How a peaceful protest ended with a death threat

This is What Democracy Looks Like

How does a peaceful demonstration of people exercising their right to free speech lead to a death threat?

That is the question being asked right now in New Orleans following demonstrations at Jackson Square Saturday, September 24, 2016. One in a series of protests that have brought raised voices throughout the Crescent City, last weekend’s protest was specifically aimed at the removal of the monument honoring Andrew Jackson.

Supporters of the monument argue that Jackson’s actions that aided in protecting the city during the War of 1812 are reason to retain the monument in its current position of honor. Protestors argue that due to Jackson’s role in the Trail of Tears, which caused the death and suffering of thousands of Native Americans, his monument should be placed in a museum or some other area dedicated to history. Protestors demand that some other monument honoring the city should take the space where’s Jackson’s currently resides, or have the space remain empty. The Jackson monument is one of a group of monuments that protestors want to see removed, such as the statue of Robert E Lee at Lee Circle.

Of all the protests within the past year, some featuring Black Lives Matter initiatives and others such as this one, featuring Take Em Down Nola goals, occurred without incident. Protestors were heard and no arrests made. However, this weekend’s events were met with a small group of counter protestors and David Duke, former governor of Louisiana and a well-known leader within the KKK. Disagreements during the protest led to seven reported arrests and one death threat.

This threat emerged from a Facebook page titled “Battle of New Orleans: The Bicentennial Documentary.” The page posted a photo of one of the organizers from Take Em Down Nola with the following statement “He’s like Charles Manson in that he gives the order and then hides behind the crowd so to not get arrested.” And when on to call him “PUBLIC ENEMY #1.” The page calls for him to be arrested believing his arrest would halt the Black Lives Matter and Take Em Down Nola groups.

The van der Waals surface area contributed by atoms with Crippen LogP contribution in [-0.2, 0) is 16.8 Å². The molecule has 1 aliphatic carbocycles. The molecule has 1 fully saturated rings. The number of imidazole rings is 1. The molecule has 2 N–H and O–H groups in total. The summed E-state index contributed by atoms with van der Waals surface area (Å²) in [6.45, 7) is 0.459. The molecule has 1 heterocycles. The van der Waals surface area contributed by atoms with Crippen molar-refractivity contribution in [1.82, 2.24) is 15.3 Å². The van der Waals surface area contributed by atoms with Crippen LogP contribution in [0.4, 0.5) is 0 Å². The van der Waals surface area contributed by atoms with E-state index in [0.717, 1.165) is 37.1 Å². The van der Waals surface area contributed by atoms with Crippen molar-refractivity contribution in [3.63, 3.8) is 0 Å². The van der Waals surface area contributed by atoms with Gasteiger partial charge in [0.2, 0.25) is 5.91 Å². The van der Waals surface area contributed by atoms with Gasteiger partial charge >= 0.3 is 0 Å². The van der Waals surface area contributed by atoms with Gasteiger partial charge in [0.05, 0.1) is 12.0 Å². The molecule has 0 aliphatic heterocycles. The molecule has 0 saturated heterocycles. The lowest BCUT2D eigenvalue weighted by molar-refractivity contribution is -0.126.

Comments from the page’s supporters soon followed. A Paul Turnbaugh wrote, “Don’t arrest shoot the sewer rat ass wipe.” Patrick J Hebert stated, “He needs to be taken on a one way boat ride into the swamp.” Mimi Slipp added, “Right between the eyes.” The page refuses to accept responsibility for potentially placing this man at risk, placing several posts thereafter declaring they don’t support racism. However, the supporters of their page repeated several times their violent wishes for a peaceful protestor, and it was only due to this page’s showcasing of his photo.

In a democracy, the rights of the people to publicly protest are a necessary component of any healthy system. It is the means by which the people retain their power over the leaders whose decisions directly impact their daily lives. As I write this, I am reminded that even in a country full of people who declare their loyalty to the process of democracy, there are some who do not see any issue with making such threats. Even the Facebook page “Battle of New Orleans” suggesting that a peaceful protestor should be arrested is rife with the stuff that diminishes the democratic process.

New Orleans and many other cities have seen several protests and in an increasingly frequent manner. As these protests on the front lines and behind the scenes continue, the question on many minds is: at what point will the political leaders respond justly to the needs of the people? Will the leaders of New Orleans offer Quess Moore protection from those who have threatened his life? Will the city finally remove those monuments as they agreed to a year ago? Will the money sent to this city finally be allocated for neglected neighborhoods such as New Orleans East, Mid City, the 9th Ward, the 7th Ward and Uptown? Will the city support the parent’s demands for a decent and stable education system? Will the city support higher wages for its very necessary service industry? And if not, will the city consider the expansion of its financial development beyond tourism into other industries so that the people of New Orleans can truly thrive?

Tonight, these are the questions the people of New Orleans want answered.

 

 

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